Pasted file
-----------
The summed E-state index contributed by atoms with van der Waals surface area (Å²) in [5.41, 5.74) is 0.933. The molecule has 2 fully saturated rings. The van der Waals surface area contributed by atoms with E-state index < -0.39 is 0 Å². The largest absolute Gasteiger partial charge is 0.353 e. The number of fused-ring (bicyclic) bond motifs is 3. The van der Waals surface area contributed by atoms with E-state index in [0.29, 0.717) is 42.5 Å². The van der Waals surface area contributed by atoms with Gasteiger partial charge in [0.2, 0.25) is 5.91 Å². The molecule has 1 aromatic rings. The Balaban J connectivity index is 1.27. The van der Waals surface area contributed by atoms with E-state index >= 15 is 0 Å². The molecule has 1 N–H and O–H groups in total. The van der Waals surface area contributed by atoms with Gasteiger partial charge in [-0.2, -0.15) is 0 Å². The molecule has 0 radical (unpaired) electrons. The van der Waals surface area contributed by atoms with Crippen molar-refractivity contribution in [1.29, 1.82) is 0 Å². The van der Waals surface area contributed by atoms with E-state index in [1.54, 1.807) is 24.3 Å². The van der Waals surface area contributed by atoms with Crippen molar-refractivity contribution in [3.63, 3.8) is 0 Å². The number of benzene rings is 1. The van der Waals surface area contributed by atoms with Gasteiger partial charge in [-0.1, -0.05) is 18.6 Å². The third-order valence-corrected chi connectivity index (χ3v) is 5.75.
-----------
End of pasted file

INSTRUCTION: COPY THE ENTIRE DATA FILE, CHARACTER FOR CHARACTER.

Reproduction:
The summed E-state index contributed by atoms with van der Waals surface area (Å²) in [5.41, 5.74) is 0.933. The molecule has 2 fully saturated rings. The van der Waals surface area contributed by atoms with E-state index < -0.39 is 0 Å². The largest absolute Gasteiger partial charge is 0.353 e. The number of fused-ring (bicyclic) bond motifs is 3. The van der Waals surface area contributed by atoms with E-state index in [0.29, 0.717) is 42.5 Å². The van der Waals surface area contributed by atoms with Gasteiger partial charge in [0.2, 0.25) is 5.91 Å². The molecule has 1 aromatic rings. The Balaban J connectivity index is 1.27. The van der Waals surface area contributed by atoms with E-state index >= 15 is 0 Å². The molecule has 1 N–H and O–H groups in total. The van der Waals surface area contributed by atoms with Gasteiger partial charge in [-0.2, -0.15) is 0 Å². The molecule has 0 radical (unpaired) electrons. The van der Waals surface area contributed by atoms with Crippen molar-refractivity contribution in [1.29, 1.82) is 0 Å². The van der Waals surface area contributed by atoms with E-state index in [1.54, 1.807) is 24.3 Å². The van der Waals surface area contributed by atoms with Crippen molar-refractivity contribution in [3.63, 3.8) is 0 Å². The number of benzene rings is 1. The van der Waals surface area contributed by atoms with Gasteiger partial charge in [-0.1, -0.05) is 18.6 Å². The third-order valence-corrected chi connectivity index (χ3v) is 5.75.